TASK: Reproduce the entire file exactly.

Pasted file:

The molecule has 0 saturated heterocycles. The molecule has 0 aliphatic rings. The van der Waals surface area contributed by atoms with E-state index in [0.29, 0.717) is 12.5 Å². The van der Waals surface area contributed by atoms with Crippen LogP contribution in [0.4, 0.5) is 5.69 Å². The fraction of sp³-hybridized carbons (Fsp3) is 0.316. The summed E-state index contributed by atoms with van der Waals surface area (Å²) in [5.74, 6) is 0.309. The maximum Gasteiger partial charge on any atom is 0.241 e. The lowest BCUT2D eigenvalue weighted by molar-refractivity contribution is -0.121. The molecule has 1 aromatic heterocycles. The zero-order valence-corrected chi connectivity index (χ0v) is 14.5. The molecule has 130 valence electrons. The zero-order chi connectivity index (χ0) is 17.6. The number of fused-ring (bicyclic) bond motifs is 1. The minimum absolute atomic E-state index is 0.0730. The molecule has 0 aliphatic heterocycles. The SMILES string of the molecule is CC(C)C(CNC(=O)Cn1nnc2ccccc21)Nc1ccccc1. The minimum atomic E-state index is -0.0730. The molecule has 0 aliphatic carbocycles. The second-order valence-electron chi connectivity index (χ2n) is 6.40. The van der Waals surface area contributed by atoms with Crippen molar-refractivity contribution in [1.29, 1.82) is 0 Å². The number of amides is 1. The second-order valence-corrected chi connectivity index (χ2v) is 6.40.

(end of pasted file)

The molecule has 0 saturated heterocycles. The molecule has 0 aliphatic rings. The van der Waals surface area contributed by atoms with E-state index in [0.29, 0.717) is 12.5 Å². The van der Waals surface area contributed by atoms with Crippen LogP contribution in [0.4, 0.5) is 5.69 Å². The fraction of sp³-hybridized carbons (Fsp3) is 0.316. The summed E-state index contributed by atoms with van der Waals surface area (Å²) in [5.74, 6) is 0.309. The maximum Gasteiger partial charge on any atom is 0.241 e. The lowest BCUT2D eigenvalue weighted by molar-refractivity contribution is -0.121. The molecule has 1 aromatic heterocycles. The zero-order valence-corrected chi connectivity index (χ0v) is 14.5. The molecule has 130 valence electrons. The zero-order chi connectivity index (χ0) is 17.6. The number of fused-ring (bicyclic) bond motifs is 1. The minimum absolute atomic E-state index is 0.0730. The molecule has 0 aliphatic heterocycles. The SMILES string of the molecule is CC(C)C(CNC(=O)Cn1nnc2ccccc21)Nc1ccccc1. The minimum atomic E-state index is -0.0730. The molecule has 0 aliphatic carbocycles. The second-order valence-electron chi connectivity index (χ2n) is 6.40. The van der Waals surface area contributed by atoms with Crippen molar-refractivity contribution in [1.29, 1.82) is 0 Å². The number of amides is 1. The second-order valence-corrected chi connectivity index (χ2v) is 6.40.